Cheng named president of Connecticut college system
HARTFORD, Conn. (AP) — Terrence Cheng, an only child of Taiwanese immigrants who rose in the academic world to become director of the University of Connecticut’s Stamford campus, was appointed Friday as the next president of the Connecticut State Colleges and Universities system.
The state Board of Regents for Higher Education voted unanimously to approve Cheng for the $360,000-a-year post that oversees 17 schools that serve more than 72,000 students.
Cheng, 49, who also is an English professor at UConn, will begin his new job on July 2. He will succeed Mark Ojakian, who retired in January after five years as CSSU president and a longer career in state government including chief of staff to former Gov. Dannel P. Malloy.
Cheng called his new job an “incredible responsibility.” He said it will be one of his life’s greatest challenges as well as one of his greatest honors.
“I am thrilled to be part of an organization that prioritizes equity and access, that celebrates diversity and inclusion, and champions the dignity, the social mobility and the growth of all our people,” Cheng said at a news conference after the regents’ vote. “Every student who enters the doors of any CSCU institution deserves the opportunity to succeed in the classroom and to improve their prospects for a meaningful career.”
Cheng will take over at a difficult time for many universities and community colleges across the country. The CSCU system has been hard hit by the coronavirus pandemic, which has resulted in declines in enrollment and on-campus housing revenue. Interim President Jane Gates told state lawmakers in March that the system’s deficit was as high as $22 million.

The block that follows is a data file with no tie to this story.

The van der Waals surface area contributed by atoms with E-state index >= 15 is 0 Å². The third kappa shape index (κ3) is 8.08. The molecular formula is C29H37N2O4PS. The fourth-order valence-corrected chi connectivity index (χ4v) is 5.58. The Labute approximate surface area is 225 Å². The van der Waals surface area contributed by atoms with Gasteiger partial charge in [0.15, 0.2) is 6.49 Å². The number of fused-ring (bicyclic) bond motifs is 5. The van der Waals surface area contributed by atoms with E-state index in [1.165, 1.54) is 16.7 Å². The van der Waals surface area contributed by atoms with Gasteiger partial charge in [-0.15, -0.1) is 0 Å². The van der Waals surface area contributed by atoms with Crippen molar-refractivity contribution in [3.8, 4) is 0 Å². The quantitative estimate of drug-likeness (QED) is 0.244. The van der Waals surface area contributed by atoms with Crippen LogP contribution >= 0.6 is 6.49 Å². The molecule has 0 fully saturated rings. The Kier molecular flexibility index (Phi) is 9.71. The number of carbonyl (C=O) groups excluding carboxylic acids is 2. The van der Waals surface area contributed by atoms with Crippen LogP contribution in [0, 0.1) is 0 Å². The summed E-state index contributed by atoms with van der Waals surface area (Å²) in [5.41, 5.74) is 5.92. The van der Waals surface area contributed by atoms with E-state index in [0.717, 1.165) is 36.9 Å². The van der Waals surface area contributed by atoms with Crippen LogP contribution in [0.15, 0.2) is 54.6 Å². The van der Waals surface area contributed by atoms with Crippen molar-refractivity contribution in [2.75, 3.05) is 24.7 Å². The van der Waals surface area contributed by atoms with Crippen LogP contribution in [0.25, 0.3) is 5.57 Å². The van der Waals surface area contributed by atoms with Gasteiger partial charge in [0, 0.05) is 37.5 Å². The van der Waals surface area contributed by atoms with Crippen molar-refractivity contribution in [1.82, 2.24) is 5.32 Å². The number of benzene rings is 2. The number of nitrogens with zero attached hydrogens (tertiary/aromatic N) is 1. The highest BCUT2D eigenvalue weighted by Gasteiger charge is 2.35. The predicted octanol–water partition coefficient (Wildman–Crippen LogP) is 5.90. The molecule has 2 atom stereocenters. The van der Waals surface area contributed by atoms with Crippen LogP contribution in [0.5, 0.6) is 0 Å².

Facing a nearly $70 million deficit last fall, the Board of Regents approved new spending cuts of $8 million, in addition to millions of dollars in other planned cuts, which sparked protests by students, faculty and staff.
An advisory committee of more than 40 faculty, staff, administrators, students and others helped conduct the national search for a new president.
Asma Rahimyar, a senior at Southern Connecticut State University and the school’s first-ever Rhodes scholar, said she was impressed with Cheng when he met with students on the committee during the interview process.
“Mr. Cheng spoke with an intricate knowledge of the macro level challenges our system challenges and he also spoke with a sense of compassion and honesty that encompasses every micro-level ramification,” she said at the news conference. “Within an hour, Mr. Cheng managed to delineate a vision that provides substance and solace in equal measure.”
The CSU system includes the four state universities, 12 community colleges and Charter Oak State College. It does not include the University of Connecticut.
Cheng has been the campus director for UConn’s Stamford location since 2016. He previously held academic and administrative positions at Brooklyn College and Lehman College, which are both part of the City University of New York.
He earned a bachelor’s degree in English from Binghamton University and a master’s degree in fiction from the University of Miami.
Gov. Ned Lamont called Cheng “the ideal man for this moment of transformation.”
“He just told me as an immigrant coming over from Taiwan he’s always pushed to make things better, and knew what it took and he loved the challenge and never wanted to walk away from a challenge,” the Democratic governor said. “That’s why we need you more than ever right now.”